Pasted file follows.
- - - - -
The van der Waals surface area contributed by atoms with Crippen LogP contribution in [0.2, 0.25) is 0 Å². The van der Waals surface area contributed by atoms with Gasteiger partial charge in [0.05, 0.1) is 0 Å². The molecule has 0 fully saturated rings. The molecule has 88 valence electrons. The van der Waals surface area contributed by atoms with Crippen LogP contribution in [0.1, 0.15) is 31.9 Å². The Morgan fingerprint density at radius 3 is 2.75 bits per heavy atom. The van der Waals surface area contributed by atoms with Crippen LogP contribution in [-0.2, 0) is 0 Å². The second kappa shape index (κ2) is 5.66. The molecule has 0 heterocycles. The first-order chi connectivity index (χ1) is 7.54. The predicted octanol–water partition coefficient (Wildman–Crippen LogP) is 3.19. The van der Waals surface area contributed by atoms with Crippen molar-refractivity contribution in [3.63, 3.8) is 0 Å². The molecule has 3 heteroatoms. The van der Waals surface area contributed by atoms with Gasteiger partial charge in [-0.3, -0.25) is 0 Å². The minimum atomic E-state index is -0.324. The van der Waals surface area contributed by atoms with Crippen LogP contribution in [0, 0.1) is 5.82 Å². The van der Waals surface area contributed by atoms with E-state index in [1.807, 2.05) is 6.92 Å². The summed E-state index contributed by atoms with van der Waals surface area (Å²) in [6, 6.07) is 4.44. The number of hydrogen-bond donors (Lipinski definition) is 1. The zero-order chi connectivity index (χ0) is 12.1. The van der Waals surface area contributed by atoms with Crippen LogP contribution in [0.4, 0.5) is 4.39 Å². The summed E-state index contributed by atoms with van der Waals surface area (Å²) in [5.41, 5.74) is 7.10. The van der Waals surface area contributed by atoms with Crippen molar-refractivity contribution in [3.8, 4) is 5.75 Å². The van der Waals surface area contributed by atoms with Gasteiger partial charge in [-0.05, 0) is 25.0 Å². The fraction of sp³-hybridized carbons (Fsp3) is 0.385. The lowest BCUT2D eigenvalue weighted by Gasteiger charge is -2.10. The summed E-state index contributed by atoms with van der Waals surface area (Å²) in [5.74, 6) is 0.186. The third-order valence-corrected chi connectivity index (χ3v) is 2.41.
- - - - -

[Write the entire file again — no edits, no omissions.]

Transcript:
The van der Waals surface area contributed by atoms with Crippen LogP contribution in [0.2, 0.25) is 0 Å². The van der Waals surface area contributed by atoms with Gasteiger partial charge in [0.05, 0.1) is 0 Å². The molecule has 0 fully saturated rings. The molecule has 88 valence electrons. The van der Waals surface area contributed by atoms with Crippen LogP contribution in [0.1, 0.15) is 31.9 Å². The Morgan fingerprint density at radius 3 is 2.75 bits per heavy atom. The van der Waals surface area contributed by atoms with Crippen LogP contribution in [-0.2, 0) is 0 Å². The second kappa shape index (κ2) is 5.66. The molecule has 0 heterocycles. The first-order chi connectivity index (χ1) is 7.54. The predicted octanol–water partition coefficient (Wildman–Crippen LogP) is 3.19. The van der Waals surface area contributed by atoms with Crippen molar-refractivity contribution in [3.63, 3.8) is 0 Å². The molecule has 3 heteroatoms. The van der Waals surface area contributed by atoms with Gasteiger partial charge in [-0.3, -0.25) is 0 Å². The minimum atomic E-state index is -0.324. The van der Waals surface area contributed by atoms with Crippen LogP contribution in [0, 0.1) is 5.82 Å². The van der Waals surface area contributed by atoms with E-state index in [1.807, 2.05) is 6.92 Å². The summed E-state index contributed by atoms with van der Waals surface area (Å²) in [6, 6.07) is 4.44. The number of hydrogen-bond donors (Lipinski definition) is 1. The zero-order chi connectivity index (χ0) is 12.1. The van der Waals surface area contributed by atoms with Crippen LogP contribution in [0.4, 0.5) is 4.39 Å². The summed E-state index contributed by atoms with van der Waals surface area (Å²) in [5.41, 5.74) is 7.10. The van der Waals surface area contributed by atoms with Crippen molar-refractivity contribution in [3.8, 4) is 5.75 Å². The van der Waals surface area contributed by atoms with Gasteiger partial charge in [-0.05, 0) is 25.0 Å². The fraction of sp³-hybridized carbons (Fsp3) is 0.385. The lowest BCUT2D eigenvalue weighted by Gasteiger charge is -2.10. The summed E-state index contributed by atoms with van der Waals surface area (Å²) in [5.74, 6) is 0.186. The third-order valence-corrected chi connectivity index (χ3v) is 2.41.